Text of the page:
13. Tapsell, L.C.; Batterham, M.J.; Thorne, R.L.; O’Shea, J.E.; Grafenauer, S.J.; Probst, Y.C. Weight loss effects from vegetable intake: A 12-month randomised controlled trial. Eur. J. Clin. Nutr. 2014, 68, 778–785. []
  14. Boeing, H.; Bechthold, A.; Bub, A.; Ellinger, S.; Haller, D.; Kroke, A.; Leschik-Bonnet, E.; Müller, M.J.; Oberritter, H.; Schulze, M.; et al. Critical review: Vegetables and fruit in the prevention of chronic diseases. Eur. J. Nutr. 2012, 51, 637–663. []
  15. Thomas, D.E.; Elliott, E.J.; Baur, L. Low glycaemic index or low glycaemic load diets for overweight and obesity. Cochrane Database Syst. Rev. 2007, CD005105 []
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Vegetarian Diets and the Risk of Diabetes

A September 2018 review 1 looked at whether the dramatic worldwide increase in cases of type 2 diabetes (T2DM – type 2 diabetes mellitus) could be slowed down if individuals made simple dietary changes rather than seeking solutions through medication.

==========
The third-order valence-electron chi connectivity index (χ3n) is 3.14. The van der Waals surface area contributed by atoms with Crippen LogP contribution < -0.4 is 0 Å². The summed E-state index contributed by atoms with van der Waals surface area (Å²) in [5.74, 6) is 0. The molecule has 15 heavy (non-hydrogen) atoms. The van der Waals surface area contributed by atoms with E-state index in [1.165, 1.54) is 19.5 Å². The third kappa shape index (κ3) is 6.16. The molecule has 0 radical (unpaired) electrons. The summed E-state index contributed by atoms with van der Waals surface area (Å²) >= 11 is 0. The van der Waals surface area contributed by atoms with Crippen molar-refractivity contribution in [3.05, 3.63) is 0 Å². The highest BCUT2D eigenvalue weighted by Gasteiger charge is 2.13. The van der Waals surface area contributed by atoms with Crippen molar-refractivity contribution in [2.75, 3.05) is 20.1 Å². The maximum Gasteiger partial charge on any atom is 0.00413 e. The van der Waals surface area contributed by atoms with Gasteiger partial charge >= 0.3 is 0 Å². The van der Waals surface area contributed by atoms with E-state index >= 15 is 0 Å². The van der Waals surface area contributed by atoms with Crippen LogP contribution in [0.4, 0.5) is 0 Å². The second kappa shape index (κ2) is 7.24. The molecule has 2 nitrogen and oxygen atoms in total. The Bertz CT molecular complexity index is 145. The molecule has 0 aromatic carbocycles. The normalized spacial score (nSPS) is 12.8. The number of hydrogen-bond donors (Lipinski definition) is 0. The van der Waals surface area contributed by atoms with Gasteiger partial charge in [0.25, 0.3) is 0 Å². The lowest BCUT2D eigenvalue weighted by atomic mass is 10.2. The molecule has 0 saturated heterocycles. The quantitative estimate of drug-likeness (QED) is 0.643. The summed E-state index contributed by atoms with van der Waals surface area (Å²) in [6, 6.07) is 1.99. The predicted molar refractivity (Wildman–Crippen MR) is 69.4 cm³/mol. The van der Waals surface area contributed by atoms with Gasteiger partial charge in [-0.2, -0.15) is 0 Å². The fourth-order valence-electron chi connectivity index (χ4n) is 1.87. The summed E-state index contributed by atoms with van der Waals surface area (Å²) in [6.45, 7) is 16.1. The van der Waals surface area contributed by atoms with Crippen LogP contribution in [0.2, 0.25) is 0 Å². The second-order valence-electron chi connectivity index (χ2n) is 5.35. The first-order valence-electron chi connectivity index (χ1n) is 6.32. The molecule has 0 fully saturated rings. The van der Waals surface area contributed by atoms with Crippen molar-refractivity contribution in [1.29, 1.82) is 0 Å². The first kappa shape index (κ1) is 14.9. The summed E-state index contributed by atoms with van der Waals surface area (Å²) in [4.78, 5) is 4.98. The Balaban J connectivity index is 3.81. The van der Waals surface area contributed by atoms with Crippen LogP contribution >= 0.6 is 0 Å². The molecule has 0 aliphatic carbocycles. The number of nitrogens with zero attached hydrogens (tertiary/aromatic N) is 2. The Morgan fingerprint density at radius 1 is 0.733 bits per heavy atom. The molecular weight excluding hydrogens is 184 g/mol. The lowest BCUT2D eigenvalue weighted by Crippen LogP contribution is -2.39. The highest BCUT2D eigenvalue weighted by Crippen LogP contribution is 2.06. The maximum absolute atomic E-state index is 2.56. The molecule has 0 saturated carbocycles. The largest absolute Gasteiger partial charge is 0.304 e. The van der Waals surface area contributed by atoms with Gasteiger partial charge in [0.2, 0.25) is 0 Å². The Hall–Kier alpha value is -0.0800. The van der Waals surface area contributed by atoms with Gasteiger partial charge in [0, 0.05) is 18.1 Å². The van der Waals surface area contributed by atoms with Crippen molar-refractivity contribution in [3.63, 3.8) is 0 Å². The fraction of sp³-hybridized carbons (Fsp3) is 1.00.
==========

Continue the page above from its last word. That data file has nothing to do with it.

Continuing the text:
The reviewers note that vegetarian diets are inversely associated with risk of developing diabetes, and this is independent of the positive association of meat consumption with diabetes development.

Range of diets

Vegetarian diets range* from:

  • vegan (no animal products)
  • lacto-ovo-vegetarian (no animal meat, but consumes milk and eggs)
  • pesco-vegetarian (consumes fish)
  • semi-vegetarian/flexitarian (occasional meat consumption)

*N.B. This review does not look at WFPB or non-SOS WFPB diets.

The most important aspects of any of these types of diets is the emphasis on:

  • whole grains
  • fruits and vegetables
  • legumes
  • nuts
  • reduction of saturated and trans fats

Problem – what problem?

Oh there’s a big problem, alright. Diabetes has now reached epidemic levels, with an estimated 451 million cases worldwide in 2017 – a number that is predicted 2  to increase to 693 million by 2045.

Where’s the evidence?